When noise first started being made about Twitter, I immediately dismissed it as a nonsensical waste of time that only the geekiest of social media geeks could ever love. Finally, I gave in to all the talk about microblogging and figured that if I should at least try it before clients started asking me about it. I figured I would give it a chance for a month and see where it went from there. I have to say… I’m a convert, and have been evangelizing it to many people for the past few weeks. These are just some of the reasons I think it’s worth at least trying:
- The connection is much more genuine. I’ve found that it’s very hard to get a sense of who someone is by their blog. There’s a certain amount you can tell about their sense of humour, but in most cases, people have blogging personas. With Twitter, the combination of the profound and the banal leads to a much more personal connection with the people in your network. It’s not as personal as IM, of course, but it’s as personal as a public conversation is ever going to be.
- It has a low barrier to entry. I don’t know about you, but writing blog posts takes me a long time. There are times when I have a lot to say, but cannot bring myself to write it down. There are other times when I have something to share, but don’t feel that it warrants a blog post. Because it’s easy to produce and consume, Twitter is an ideal forum for these situations.
- It’s easy to connect. I have a lot of respect for far more bloggers than I can realistically read in one day. Connection also has a low barrier to entry, and unlike subscribing to yet another RSS feed, it’s easy to deal with the content, since it only comes at you 140 characters at a time.
- It’s a persistent connection to your social graph. I’m connected via blog only when I’m writing or have my nose in my feed reader, which, depending on how many of those pesky clients want me to earn my day rate, can be very little. The fact that it is tied into your mobile phone, via SMS or data, allows me to keep on top of things on the road, driving down the highway or waiting to be pried out of a smoldering car wreck caused by Tweeting while driving down the highway.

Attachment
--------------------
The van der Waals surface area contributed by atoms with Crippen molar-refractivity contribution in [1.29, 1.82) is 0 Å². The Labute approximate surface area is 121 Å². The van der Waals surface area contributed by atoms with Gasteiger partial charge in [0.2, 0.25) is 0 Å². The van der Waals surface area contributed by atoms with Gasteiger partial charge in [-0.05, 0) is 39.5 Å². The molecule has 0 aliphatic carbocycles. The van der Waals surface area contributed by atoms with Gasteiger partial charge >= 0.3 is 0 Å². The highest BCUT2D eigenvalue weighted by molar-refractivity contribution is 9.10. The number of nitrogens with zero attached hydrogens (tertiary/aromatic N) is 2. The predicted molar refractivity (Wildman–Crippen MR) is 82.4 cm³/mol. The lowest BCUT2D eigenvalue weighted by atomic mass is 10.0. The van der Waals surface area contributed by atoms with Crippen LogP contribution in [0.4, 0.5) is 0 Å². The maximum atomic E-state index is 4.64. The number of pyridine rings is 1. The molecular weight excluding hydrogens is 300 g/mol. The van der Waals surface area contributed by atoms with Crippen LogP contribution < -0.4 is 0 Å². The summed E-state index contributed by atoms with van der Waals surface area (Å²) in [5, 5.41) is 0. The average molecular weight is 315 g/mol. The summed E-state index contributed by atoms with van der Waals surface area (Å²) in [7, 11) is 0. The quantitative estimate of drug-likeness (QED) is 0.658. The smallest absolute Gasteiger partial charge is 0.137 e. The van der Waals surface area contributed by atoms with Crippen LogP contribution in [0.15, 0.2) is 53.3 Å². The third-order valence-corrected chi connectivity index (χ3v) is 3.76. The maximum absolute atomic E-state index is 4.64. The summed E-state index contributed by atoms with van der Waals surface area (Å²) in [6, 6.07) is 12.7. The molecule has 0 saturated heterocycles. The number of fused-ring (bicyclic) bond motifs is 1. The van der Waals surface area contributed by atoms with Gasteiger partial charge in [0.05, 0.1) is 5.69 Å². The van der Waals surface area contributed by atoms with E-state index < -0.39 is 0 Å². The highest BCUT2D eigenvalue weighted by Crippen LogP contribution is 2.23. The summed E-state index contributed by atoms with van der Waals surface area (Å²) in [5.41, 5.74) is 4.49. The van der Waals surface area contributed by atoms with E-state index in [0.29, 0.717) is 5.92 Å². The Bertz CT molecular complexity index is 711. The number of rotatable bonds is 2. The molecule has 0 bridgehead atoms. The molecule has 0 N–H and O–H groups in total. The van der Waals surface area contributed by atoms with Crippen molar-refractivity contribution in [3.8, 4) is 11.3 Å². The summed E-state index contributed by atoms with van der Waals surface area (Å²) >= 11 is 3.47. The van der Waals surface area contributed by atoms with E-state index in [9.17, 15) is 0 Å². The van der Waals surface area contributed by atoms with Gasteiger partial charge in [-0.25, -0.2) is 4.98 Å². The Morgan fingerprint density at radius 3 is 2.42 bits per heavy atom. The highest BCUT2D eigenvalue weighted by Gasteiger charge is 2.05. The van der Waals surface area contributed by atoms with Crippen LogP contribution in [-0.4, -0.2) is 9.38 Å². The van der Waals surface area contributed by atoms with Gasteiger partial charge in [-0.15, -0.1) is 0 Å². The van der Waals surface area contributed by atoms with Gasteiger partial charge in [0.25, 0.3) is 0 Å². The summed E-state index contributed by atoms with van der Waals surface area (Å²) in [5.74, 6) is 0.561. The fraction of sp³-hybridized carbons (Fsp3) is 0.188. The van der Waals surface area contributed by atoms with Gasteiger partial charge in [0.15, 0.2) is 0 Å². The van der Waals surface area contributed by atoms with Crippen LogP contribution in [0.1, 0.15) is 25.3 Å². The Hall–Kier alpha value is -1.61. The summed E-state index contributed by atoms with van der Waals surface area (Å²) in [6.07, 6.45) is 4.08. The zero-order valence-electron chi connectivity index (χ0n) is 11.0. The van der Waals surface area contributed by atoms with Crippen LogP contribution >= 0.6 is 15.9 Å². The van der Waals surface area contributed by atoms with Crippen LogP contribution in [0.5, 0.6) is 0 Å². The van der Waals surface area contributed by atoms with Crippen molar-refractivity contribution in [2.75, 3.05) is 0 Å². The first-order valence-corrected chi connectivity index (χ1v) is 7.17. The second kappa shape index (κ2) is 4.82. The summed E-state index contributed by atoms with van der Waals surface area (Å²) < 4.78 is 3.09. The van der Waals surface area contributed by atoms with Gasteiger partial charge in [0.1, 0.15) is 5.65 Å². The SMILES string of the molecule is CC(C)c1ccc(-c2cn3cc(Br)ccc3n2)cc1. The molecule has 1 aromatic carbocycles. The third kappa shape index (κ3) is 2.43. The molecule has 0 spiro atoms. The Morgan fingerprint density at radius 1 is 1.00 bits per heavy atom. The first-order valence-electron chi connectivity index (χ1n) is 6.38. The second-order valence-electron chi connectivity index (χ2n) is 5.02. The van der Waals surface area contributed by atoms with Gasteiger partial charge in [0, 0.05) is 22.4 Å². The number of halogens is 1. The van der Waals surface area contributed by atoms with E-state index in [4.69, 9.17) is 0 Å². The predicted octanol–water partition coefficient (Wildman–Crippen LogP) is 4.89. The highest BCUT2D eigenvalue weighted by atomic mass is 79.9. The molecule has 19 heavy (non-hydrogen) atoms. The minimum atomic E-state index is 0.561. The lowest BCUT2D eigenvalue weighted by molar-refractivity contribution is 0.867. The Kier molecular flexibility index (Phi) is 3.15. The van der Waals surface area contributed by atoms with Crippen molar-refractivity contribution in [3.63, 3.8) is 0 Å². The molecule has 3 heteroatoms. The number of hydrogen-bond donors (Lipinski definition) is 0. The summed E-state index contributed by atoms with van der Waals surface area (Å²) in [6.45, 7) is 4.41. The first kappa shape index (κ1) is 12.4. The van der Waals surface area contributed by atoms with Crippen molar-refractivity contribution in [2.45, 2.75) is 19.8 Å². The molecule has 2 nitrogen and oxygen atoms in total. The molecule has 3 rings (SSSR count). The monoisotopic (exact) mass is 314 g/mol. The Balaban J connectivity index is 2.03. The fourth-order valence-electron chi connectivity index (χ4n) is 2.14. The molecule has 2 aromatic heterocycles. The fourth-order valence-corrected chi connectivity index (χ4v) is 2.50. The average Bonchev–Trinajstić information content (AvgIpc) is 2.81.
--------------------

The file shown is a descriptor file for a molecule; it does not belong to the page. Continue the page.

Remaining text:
- News travels fast. Thanks to being connected to extremely plugged-in individuals and those who live-tweet events, I’ve found out about a number of things I’m interested in before they even hit the web. In reality, does it matter if you don’t find out about who’s buying Livejournal for another 10 minutes? Probably not, but it’s one of the most efficient social news networks I’ve ever seen.
- There’s a real community. I’ve asked for help and I’ve helped people who asked. The blogosphere has that vibe too, but there’s less of a chance that someone is going to ask for help via their blog. Before I left for Singapore, I asked via Twitter if anyone had any tips for presenting to an Asian audience. Shel Israel emailed me a few minutes later to introduce me to Jeremiah who gave some invaluable advice and James Seng, who I met and had an excellent talk with when I was there. This probably says more about Shel being an exceptionally nice guy than it does about Twitter, but this is but one example of many.
Within a few weeks of using the service, Twitter had already become one of the most powerful connection tools I used, and continues to be useful. Certainly, it has its downfalls – the ease of posting has made me lazy about blogging regularly (which Brendan was quick to chastise me for at Third Tuesday) and if not properly managed, it can become an honest-to-goodness time sucker.
I honestly believe after my experience that if you haven’t given Twitter (or microblogging in general) a chance, you haven’t really joined the conversation. The motto of the blogosphere is about conversation, but it’s not really suited to honest-to-goodness conversation. We write blog posts like articles, and the responses, either in comments or in the echo chamber are time-consuming to keep track of. There is a real conversation going on within the Twitter community that includes blogs, photos and everything else – and is inherently a dialogue rather than monologue with some follow-up.
If it helps, just think of it as a persistent chat room that’s invite only and completely public.
Bonus links: What the Web strategist should know about Twitter.